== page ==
Bucket Transfer Quarantine Method

10 Feb, 2017

An economical quarantine method being used by the Roger Williams University Marine Lab calls for keeping incoming fish singly in 1-gallon or 1.5 gallon polycarbonate buckets and moving them daily into clean water.

Tank Transfer Quarantine

A streamlined method from the Roger Williams University marine breeding lab

By Joseph Szczebak

 Excerpt from Reefkeeping 101, CORAL March/April 

 

Quarantine is an essential tool for every aquarist, whether hobbyist, public aquarist, or breeder. All incoming fishes, regardless of source (wild-caught or captive-bred) or vendor, should undergo a minimum of two to four weeks of quarantine for observation, acclimation, and prophylactic treatment before being transferred to a permanent home.

Even if incoming fishes come from a reputable vendor with known quarantine protocols, they are often stressed during bagging and transport, which makes them susceptible to disease and infection upon arrival.

Joe Szczebak, research associate at the Roger Williams University Marine Lab in Rhode Island, where he works with Dr. Andy Rhyne in developing protocols for breeding marine aquarium fishes.

That said, many amateur aquarists skip quarantine, believing it too expensive to set up a separate system that only gets intermittent use. Even professionals would like to streamline quarantine if they could, and there are countless schools of thought on the ideal setup and technique for fish quarantine. The Marine Lab at Roger Williams University (RWU) we partial to a version of the “transfer method” coined in Dieter Untergasser’s 1992 Handbook of Fish Diseases. In this long-established method, the fish is acclimated to a quarantine tank and treated with medication. After a period of time (usually two or three days) it is transferred to a second quarantine tank with identical water chemistry. The original tank is then sanitized and prepared to be used two to three days later. The series of “transfers” to new tanks affords a variety of benefits; however, the main advantage is its ability to combat very resilient pathogens.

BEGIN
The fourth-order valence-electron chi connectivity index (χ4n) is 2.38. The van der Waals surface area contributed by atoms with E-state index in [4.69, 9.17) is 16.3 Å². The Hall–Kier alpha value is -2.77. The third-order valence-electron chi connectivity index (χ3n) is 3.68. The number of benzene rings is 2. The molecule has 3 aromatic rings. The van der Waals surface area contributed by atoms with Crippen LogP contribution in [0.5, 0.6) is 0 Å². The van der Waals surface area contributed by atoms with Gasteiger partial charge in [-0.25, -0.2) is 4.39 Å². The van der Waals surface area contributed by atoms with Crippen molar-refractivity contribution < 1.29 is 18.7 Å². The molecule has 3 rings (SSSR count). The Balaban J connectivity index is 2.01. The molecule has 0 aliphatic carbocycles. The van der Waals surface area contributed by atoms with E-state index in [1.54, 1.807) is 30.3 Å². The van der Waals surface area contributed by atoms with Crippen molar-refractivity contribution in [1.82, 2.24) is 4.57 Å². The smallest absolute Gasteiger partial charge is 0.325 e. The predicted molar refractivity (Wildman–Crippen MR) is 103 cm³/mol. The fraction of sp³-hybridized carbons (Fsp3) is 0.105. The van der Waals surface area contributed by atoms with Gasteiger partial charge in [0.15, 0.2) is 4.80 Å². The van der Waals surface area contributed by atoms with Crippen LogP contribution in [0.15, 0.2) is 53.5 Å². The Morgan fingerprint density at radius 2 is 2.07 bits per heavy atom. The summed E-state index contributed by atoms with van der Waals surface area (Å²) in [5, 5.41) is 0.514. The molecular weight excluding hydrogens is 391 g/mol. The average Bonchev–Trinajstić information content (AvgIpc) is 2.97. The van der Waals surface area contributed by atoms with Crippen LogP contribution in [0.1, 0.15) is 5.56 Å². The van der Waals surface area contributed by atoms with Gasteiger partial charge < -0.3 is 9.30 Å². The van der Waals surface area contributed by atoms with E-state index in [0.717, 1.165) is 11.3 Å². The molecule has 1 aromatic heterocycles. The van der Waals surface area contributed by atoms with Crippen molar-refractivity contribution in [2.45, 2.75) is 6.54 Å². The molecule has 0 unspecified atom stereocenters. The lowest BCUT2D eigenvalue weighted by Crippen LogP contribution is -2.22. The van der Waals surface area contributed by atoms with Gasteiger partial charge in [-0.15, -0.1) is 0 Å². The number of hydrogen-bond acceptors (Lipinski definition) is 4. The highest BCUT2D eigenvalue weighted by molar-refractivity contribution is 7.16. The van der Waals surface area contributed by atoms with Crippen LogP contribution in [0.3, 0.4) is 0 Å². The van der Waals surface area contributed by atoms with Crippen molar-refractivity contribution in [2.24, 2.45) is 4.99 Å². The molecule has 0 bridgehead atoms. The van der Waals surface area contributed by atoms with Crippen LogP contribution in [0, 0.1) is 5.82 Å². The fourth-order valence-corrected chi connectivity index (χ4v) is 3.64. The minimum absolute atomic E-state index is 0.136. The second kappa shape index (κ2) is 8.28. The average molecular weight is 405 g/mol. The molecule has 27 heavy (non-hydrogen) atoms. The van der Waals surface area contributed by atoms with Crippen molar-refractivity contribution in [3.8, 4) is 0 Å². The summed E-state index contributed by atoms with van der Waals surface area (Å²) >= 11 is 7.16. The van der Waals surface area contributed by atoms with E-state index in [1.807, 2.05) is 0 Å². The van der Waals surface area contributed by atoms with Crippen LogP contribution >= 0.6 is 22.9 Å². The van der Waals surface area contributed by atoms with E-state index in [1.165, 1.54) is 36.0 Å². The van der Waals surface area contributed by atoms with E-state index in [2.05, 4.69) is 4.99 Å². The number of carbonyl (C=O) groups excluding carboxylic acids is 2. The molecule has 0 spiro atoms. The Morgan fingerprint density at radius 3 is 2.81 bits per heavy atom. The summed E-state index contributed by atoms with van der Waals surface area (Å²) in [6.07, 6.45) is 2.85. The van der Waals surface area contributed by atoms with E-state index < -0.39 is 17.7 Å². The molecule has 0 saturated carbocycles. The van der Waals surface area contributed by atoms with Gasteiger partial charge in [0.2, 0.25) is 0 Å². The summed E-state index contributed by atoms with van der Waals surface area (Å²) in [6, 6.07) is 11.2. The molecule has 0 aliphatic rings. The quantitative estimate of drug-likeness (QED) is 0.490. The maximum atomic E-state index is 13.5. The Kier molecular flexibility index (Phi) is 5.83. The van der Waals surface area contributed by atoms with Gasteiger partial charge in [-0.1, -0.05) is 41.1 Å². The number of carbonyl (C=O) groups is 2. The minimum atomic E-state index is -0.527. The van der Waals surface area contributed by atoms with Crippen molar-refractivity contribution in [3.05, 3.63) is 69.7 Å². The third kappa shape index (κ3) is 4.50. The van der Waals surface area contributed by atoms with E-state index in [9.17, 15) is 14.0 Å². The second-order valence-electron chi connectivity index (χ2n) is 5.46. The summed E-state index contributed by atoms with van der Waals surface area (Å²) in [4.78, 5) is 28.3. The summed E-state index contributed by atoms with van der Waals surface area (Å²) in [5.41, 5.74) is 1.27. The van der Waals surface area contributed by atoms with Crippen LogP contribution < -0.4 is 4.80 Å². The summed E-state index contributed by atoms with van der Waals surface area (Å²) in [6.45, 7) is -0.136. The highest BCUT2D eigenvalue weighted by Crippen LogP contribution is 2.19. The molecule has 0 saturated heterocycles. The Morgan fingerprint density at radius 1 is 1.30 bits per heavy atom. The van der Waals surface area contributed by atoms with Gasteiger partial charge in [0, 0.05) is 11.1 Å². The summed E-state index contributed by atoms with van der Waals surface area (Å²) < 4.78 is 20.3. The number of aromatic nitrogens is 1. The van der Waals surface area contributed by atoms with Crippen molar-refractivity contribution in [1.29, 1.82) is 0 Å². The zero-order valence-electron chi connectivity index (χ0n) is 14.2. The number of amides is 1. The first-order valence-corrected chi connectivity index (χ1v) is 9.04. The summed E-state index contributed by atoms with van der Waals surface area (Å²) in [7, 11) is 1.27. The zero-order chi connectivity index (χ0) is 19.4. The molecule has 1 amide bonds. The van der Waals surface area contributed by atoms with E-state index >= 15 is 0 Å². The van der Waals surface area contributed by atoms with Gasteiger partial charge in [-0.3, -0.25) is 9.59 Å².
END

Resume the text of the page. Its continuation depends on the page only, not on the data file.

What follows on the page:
Many pathogens that chronically plague marine fishes (e.g., velvet, Amyloodinium ocellatum, and marine ich, Cryptocaryon irritans) have complex life cycles that involve both benthic cyst and free-swimming stages in addition to the active parasitic phase. By removing your fish from the quarantine tank, discarding the old water, and sanitizing the tank before reuse, you are effectively eliminating those more cryptic and resilient life stages, which drastically decreases the chances that the fish will become reinfected.

Despite what we see as the advantages, this method has met with mixed reviews. The technique is arguably more labor intensive than other quarantine methods, requiring frequent cleanings, transfers, and setups. It is often more expensive, too, as you need multiple quarantine setups through which to rotate fishes. From an animal health standpoint, the constant netting and transfer of fishes can increase their stress at a time when it is already high. Furthermore, great care is needed to ensure that all essential water parameters in each new quarantine tank (temperature, salinity, pH, etc.), match those of the previous tank.

To address the downsides of the new quarantine protocol, the RWU Marine Lab has fine-tuned the approach, allowing us to employ the Tank Transfer Method efficiently while minimizing the associated labor and costs.

Each covered bucket has aeration via a plastic pipette. All gear is sterilzed in hot water between uses.

A simpler approach

All fishes arriving at the Marine Lab are quarantined individually for at least four weeks. While medication type, dose, and duration ultimately depend on the fish and the situation, fishes are normally treated for two weeks with praziquantel to kill worms, followed immediately by two weeks on copper, which works against numerous types of external parasites. Tank transfers occur daily, and fishes are subjected to a daily freshwater dip before each transfer for at least the first two weeks of the quarantine period.